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Ohio: State Law Does Not Protect Against Sexual Orientation Discrimination
 

By Susan R. Heylman  4/28/2014

The term “sex,” as used in Ohio’s anti-discrimination statute, does not include sexual orientation, an Ohio appellate court ruled. 

The decision came in a lawsuit brought by a veterinary school resident at the Ohio State University College of Veterinary Medicine against an associate professor. The resident alleged that the professor began treating her differently than other students upon learning that she was a lesbian by excluding her from student social and research activities and making vulgar and sexual comments and jokes about her. She further alleged that the professor contacted or communicated with prospective employers, resulting in the cancellation of job interviews, and that he refused to provide her a reference to a potential employer.

Her claims of sex discrimination, sexual harassment, retaliation, and violation of public policy were dismissed by the court of claims as insufficient as a matter of law.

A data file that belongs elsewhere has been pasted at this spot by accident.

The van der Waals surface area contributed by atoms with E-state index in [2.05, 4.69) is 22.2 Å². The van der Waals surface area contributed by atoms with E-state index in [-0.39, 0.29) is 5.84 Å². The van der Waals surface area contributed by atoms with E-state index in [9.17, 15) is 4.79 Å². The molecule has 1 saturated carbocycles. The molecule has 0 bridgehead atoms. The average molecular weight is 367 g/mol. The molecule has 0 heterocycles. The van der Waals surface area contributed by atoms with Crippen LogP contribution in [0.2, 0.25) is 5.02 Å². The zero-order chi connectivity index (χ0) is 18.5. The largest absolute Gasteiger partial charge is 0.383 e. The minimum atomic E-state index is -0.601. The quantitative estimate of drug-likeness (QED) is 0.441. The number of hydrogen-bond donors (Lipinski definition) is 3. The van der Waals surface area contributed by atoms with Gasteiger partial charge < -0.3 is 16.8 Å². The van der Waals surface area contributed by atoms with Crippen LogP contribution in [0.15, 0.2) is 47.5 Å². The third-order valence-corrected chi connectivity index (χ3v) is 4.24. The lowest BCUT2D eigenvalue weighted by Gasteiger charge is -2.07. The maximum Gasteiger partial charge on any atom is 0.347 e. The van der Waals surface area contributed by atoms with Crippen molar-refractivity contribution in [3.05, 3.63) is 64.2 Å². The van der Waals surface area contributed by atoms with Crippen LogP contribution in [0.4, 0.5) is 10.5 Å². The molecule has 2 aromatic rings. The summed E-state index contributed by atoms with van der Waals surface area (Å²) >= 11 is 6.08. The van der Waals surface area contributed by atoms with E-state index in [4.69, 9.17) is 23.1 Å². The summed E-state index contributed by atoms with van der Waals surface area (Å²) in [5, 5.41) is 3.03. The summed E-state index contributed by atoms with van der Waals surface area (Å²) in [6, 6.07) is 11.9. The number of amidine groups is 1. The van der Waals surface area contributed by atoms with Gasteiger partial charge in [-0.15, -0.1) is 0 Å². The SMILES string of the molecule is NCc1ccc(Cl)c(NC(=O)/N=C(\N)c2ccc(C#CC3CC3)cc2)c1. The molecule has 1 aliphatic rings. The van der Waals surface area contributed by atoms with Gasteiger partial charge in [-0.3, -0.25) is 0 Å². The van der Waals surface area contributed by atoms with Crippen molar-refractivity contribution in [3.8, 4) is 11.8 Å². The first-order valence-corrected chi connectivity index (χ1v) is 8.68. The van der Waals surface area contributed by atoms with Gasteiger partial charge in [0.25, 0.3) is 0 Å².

Before the court of appeals, the resident argued that the word sex in the anti-discrimination statute was not limited to gender and also protected against discrimination based on sexual orientation. She contended that the word “sex” as used in the statute should be extended to protect against discrimination based on sexual orientation.

On review, the court of appeals commented that the factual assertions of the complaint, if taken as true, amounted to repugnant conduct, but it ruled that the conduct was not actionable as discrimination because of sex under Ohio law.

“We cannot conclude that the term “sex” under Ohio Rev. Code § 4112.02(A) encompasses sexual orientation,” the court said.

The court also ruled that the resident did not demonstrate that a clear public policy against harassment or discipline based on sexual orientation existed at the state level to support her claim of a violation of public policy.  

Although the resident had argued for a change in the law so that sexual orientation was protected, the court said that it was the responsibility of the legislature to take such action.

“Legislative measures proposing to amend R.C. Chapter 4112 and Title VII to add the term sexual orientation have been, as yet, unsuccessful,” the court noted. “This claim and this court are not the forum for achieving the change that appellant seeks.”

Burns v. Ohio State Univ. Coll. of Veterinary Med., Ohio Ct. App., No. 13AP-633 (March 25, 2014).

Susan R. Heylman, J.D., is a freelance legal writer and editor based in the Washington, D.C., area.

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